Jan Bardsley gave invited lectures this fall in New York at Siena College and the Wang Center, SUNY Stony Brook: “Millennial Maiko: The Geisha Apprentice in Japanese Popular Culture.” Last spring she spoke at University of Oregon, SUNY Fashion Institute for Technology, and Durham Tech, and presented “Democracy’s Poster Girls: Beauty Queens and Fashion Models in Cold War Japan” at Ochanomizu University in Tokyo in June.
Associate Professor Pamela Lothspeich has been awarded a Senior Research Fellowship from the American Institute of Indian Studies, with funding from the National Endowment for the Humanities. This fellowship will allow her to spend the fall semester in India to work on her book on the Ramlila theatrical tradition in North India. Dr. Lothspeich regularly teaches a course on the Ramayana in which she incorporates this research.
Students in Assistant Professor Claudia Yaghoobi’s first-year seminar, “Wars and Veterans: Iran, Iraq, and Afghanistan,” were asked to create a virtual exhibition on war and veterans with the help of staff from the Ackland Art Museum. Their work, which was based on their perceptions after taking the course, was on display in the Maker Space at the Ackland on May 3.
Assistant Professor Claudia Yaghoobi new book, Aṭṭār, Persian Sufism, and European Mysticism has been published by Purdue University Press. Traversing linguistic, national, and disciplinary boundaries, her book calls into question the presumed differences between medieval Islam and the West and makes possible a rich dialogue between civilizations that have historically been pitted against one another. This interdisciplinary study of medieval Persian Sufi tradition and ʿAṭṭār (1145-1221) opens up a new space of comparison for reading and understanding medieval Persian and European literatures.
On April 27, seven students in Assistant Professor Claudia Yaghoobi’s “Middle Eastern Women Writers” presented their research at the eighteenth annual Celebration of Undergraduate Research in the category, Diversity and Equity Track. Leah Balkoski, Neusha Zadeh, and Tahjamare Warren won an award for their presentation on Forough Farrokhzad’s poetry: “The Self Reflected: Mirrors in Persian Poetry.”
Congratulations to Diego Morro Paredes who participated in the seventh annual Chinese Bridge Speech Contest for University Students in New England (East USA division), on April 22. Diego won second place in the advanced level! An exchange student from Spain, Diego was a student in Associate Professor Wendan Li’s fourth-year Chinese class, and an advisee of Senior Lecturer Yi Zhou.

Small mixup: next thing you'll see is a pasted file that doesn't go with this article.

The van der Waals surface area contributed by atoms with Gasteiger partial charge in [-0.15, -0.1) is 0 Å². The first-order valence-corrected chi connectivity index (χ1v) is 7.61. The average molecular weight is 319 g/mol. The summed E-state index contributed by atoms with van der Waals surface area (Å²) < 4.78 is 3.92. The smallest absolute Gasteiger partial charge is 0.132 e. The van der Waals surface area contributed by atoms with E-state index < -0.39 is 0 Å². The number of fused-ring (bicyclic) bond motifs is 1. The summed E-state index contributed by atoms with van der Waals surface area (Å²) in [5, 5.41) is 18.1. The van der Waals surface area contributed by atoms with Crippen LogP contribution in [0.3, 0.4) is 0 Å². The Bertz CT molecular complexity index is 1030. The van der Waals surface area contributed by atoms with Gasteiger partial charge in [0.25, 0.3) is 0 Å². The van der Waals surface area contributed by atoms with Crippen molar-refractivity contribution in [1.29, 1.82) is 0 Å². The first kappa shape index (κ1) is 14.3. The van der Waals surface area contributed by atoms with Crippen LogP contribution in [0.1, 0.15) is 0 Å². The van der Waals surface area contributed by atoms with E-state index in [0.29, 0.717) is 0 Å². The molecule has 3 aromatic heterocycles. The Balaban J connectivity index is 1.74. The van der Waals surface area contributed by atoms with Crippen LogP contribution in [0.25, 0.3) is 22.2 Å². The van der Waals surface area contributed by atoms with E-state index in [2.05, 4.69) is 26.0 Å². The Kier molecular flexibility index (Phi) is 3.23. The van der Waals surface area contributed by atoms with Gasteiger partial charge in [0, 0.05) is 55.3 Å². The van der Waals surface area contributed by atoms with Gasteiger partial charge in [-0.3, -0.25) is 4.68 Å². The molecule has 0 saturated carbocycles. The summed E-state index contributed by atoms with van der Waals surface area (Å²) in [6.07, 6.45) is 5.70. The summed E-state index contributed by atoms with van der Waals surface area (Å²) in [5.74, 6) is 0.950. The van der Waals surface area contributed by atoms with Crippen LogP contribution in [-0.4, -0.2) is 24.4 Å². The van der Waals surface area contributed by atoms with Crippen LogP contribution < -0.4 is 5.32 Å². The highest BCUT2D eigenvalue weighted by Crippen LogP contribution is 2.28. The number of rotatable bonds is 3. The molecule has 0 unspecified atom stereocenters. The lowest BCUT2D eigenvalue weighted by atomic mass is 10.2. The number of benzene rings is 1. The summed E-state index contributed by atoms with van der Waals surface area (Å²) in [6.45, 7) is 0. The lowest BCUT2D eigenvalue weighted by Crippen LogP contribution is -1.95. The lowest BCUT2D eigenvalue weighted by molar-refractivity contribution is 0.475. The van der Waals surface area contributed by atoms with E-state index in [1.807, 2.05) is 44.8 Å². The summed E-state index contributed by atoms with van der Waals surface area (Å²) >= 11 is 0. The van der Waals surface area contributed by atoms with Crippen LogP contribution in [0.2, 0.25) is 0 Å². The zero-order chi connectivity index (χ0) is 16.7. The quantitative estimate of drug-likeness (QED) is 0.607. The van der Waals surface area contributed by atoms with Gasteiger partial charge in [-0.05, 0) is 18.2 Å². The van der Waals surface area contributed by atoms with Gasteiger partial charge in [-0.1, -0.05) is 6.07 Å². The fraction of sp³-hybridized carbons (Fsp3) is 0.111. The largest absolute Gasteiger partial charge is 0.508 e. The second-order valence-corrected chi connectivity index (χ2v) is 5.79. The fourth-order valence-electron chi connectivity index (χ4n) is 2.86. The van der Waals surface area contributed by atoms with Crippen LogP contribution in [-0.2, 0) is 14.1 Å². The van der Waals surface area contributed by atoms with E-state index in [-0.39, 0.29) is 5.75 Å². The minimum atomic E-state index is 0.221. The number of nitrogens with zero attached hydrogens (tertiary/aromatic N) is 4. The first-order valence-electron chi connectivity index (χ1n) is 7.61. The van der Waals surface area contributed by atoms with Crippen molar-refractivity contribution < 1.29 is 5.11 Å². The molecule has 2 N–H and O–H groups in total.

Given the overwhelming success of last year’s event “Chinese Hero—UNC Chinese Character Championship” (汉字英雄), faculty in the Chinese program, led by Lecturer Luoyi Cai, held their second such Championship on March 23. About 140 students from the Chinese program, and some twenty of their supporters—friends and family members—attended this event. Participants in the competition represented all five levels of the Chinese program, from elementary to advanced.
Eventually, after intense competition, five competitors, one from each level, stood out and became this year’s “Chinese Heroes!” Faculty in the Chinese program plan to make this an annual event, particularly since students again responded so enthusiastically to the event.
Two events organized by Doria El Kerdany, Lecturer in the Arabic program, brought local Syrian families into contact with Arabic language students this spring, allowing them to learn from each other. First, on March 4, twenty Syrian families from Carrboro, Durham, and Raleigh gathered in New West to learn about the local transit system and community services from students in the Arabic program who presented in both English and Arabic. This event was also a fundraiser with community donations going toward the support of the families.
Second, on April 20, members of three Syrian families visited students enrolled in all of the Arabic language classes, from first- through third-year. Speaking in Arabic, they shared with students their life experiences in Syria, the Syrian Civil War, their journeys from Syria to the U.S., and their hopes for the future.
Associate Professor Robin Visser has been awarded a prestigious fellowship from the National Humanities Center in 2017-2018 for her research on Chinese-language environmental literature from border regions of China. During the fellowship period, Dr. Visser will be in-residence at the Center and working on her book, and “Bordering Chinese Eco-Literatures (1984-2014).”
On April 18, Peter Cooke, a major in Arab Cultures, was awarded the Algernon Sydney Sullivan Award, one of two prestigious Chancellor’s Awards honoring humanitarian work by undergraduates each year.